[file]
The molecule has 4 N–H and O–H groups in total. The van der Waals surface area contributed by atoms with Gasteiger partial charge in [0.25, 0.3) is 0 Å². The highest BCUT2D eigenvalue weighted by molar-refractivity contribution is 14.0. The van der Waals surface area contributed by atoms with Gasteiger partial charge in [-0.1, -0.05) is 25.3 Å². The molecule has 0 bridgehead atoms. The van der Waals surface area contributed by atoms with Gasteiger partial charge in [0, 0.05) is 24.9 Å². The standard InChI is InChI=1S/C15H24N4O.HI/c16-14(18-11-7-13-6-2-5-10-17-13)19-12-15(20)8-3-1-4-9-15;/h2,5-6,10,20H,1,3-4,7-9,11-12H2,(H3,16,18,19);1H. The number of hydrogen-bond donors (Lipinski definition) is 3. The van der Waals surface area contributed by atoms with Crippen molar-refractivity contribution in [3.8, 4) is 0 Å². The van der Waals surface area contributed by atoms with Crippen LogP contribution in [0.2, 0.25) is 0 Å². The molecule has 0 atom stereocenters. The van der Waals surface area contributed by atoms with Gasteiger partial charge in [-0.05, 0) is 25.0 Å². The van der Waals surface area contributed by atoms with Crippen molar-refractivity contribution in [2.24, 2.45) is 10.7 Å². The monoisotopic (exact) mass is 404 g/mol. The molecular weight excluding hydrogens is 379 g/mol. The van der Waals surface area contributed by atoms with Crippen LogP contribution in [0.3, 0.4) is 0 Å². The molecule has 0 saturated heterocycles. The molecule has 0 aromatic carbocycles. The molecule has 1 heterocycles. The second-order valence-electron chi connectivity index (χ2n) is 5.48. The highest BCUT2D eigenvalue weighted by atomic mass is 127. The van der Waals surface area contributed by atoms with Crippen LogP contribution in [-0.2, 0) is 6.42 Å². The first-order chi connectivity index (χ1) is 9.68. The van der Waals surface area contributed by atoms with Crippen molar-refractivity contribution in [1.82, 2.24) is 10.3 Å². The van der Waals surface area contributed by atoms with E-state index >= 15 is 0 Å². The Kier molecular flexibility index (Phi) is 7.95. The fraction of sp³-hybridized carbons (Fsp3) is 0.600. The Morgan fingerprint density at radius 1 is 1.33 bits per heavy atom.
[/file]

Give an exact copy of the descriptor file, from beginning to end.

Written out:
The molecule has 4 N–H and O–H groups in total. The van der Waals surface area contributed by atoms with Gasteiger partial charge in [0.25, 0.3) is 0 Å². The highest BCUT2D eigenvalue weighted by molar-refractivity contribution is 14.0. The van der Waals surface area contributed by atoms with Gasteiger partial charge in [-0.1, -0.05) is 25.3 Å². The molecule has 0 bridgehead atoms. The van der Waals surface area contributed by atoms with Gasteiger partial charge in [0, 0.05) is 24.9 Å². The standard InChI is InChI=1S/C15H24N4O.HI/c16-14(18-11-7-13-6-2-5-10-17-13)19-12-15(20)8-3-1-4-9-15;/h2,5-6,10,20H,1,3-4,7-9,11-12H2,(H3,16,18,19);1H. The number of hydrogen-bond donors (Lipinski definition) is 3. The van der Waals surface area contributed by atoms with Crippen molar-refractivity contribution in [3.8, 4) is 0 Å². The van der Waals surface area contributed by atoms with Crippen LogP contribution in [0.2, 0.25) is 0 Å². The molecule has 0 atom stereocenters. The van der Waals surface area contributed by atoms with Gasteiger partial charge in [-0.05, 0) is 25.0 Å². The van der Waals surface area contributed by atoms with Crippen molar-refractivity contribution in [2.24, 2.45) is 10.7 Å². The monoisotopic (exact) mass is 404 g/mol. The molecular weight excluding hydrogens is 379 g/mol. The van der Waals surface area contributed by atoms with Crippen LogP contribution in [0.3, 0.4) is 0 Å². The molecule has 0 saturated heterocycles. The molecule has 0 aromatic carbocycles. The molecule has 1 heterocycles. The second-order valence-electron chi connectivity index (χ2n) is 5.48. The highest BCUT2D eigenvalue weighted by atomic mass is 127. The van der Waals surface area contributed by atoms with Crippen LogP contribution in [-0.2, 0) is 6.42 Å². The first-order chi connectivity index (χ1) is 9.68. The van der Waals surface area contributed by atoms with Crippen molar-refractivity contribution in [1.82, 2.24) is 10.3 Å². The van der Waals surface area contributed by atoms with E-state index >= 15 is 0 Å². The Kier molecular flexibility index (Phi) is 7.95. The fraction of sp³-hybridized carbons (Fsp3) is 0.600. The Morgan fingerprint density at radius 1 is 1.33 bits per heavy atom.